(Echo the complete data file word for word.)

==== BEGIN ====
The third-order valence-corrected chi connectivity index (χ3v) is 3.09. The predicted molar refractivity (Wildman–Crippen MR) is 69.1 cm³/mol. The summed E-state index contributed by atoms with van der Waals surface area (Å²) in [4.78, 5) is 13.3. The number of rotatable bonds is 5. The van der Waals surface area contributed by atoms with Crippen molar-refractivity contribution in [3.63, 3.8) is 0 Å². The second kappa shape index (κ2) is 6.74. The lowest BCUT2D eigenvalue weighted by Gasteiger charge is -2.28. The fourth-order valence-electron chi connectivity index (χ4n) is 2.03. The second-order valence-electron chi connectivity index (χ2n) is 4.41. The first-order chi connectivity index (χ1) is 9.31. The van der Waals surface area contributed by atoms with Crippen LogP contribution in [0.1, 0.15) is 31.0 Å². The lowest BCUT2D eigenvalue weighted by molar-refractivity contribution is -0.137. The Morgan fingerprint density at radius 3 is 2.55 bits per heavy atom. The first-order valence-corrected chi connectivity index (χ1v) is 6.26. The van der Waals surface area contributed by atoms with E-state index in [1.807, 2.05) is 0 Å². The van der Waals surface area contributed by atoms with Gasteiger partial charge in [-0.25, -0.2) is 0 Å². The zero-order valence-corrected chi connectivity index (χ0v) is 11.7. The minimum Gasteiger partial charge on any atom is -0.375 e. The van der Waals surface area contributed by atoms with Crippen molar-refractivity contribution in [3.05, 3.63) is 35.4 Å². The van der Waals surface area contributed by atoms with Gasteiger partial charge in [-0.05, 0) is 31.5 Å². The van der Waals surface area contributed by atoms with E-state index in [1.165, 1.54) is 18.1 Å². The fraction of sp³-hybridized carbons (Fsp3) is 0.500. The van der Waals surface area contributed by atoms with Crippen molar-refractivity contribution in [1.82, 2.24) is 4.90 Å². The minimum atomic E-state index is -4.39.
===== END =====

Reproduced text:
The third-order valence-corrected chi connectivity index (χ3v) is 3.09. The predicted molar refractivity (Wildman–Crippen MR) is 69.1 cm³/mol. The summed E-state index contributed by atoms with van der Waals surface area (Å²) in [4.78, 5) is 13.3. The number of rotatable bonds is 5. The van der Waals surface area contributed by atoms with Crippen molar-refractivity contribution in [3.63, 3.8) is 0 Å². The second kappa shape index (κ2) is 6.74. The lowest BCUT2D eigenvalue weighted by Gasteiger charge is -2.28. The fourth-order valence-electron chi connectivity index (χ4n) is 2.03. The second-order valence-electron chi connectivity index (χ2n) is 4.41. The first-order chi connectivity index (χ1) is 9.31. The van der Waals surface area contributed by atoms with Crippen LogP contribution in [0.1, 0.15) is 31.0 Å². The lowest BCUT2D eigenvalue weighted by molar-refractivity contribution is -0.137. The Morgan fingerprint density at radius 3 is 2.55 bits per heavy atom. The first-order valence-corrected chi connectivity index (χ1v) is 6.26. The van der Waals surface area contributed by atoms with E-state index in [1.807, 2.05) is 0 Å². The van der Waals surface area contributed by atoms with Gasteiger partial charge in [-0.25, -0.2) is 0 Å². The zero-order valence-corrected chi connectivity index (χ0v) is 11.7. The minimum Gasteiger partial charge on any atom is -0.375 e. The van der Waals surface area contributed by atoms with Crippen molar-refractivity contribution in [3.05, 3.63) is 35.4 Å². The van der Waals surface area contributed by atoms with Gasteiger partial charge in [-0.05, 0) is 31.5 Å². The van der Waals surface area contributed by atoms with E-state index in [1.165, 1.54) is 18.1 Å². The fraction of sp³-hybridized carbons (Fsp3) is 0.500. The van der Waals surface area contributed by atoms with Crippen molar-refractivity contribution in [1.82, 2.24) is 4.90 Å². The minimum atomic E-state index is -4.39.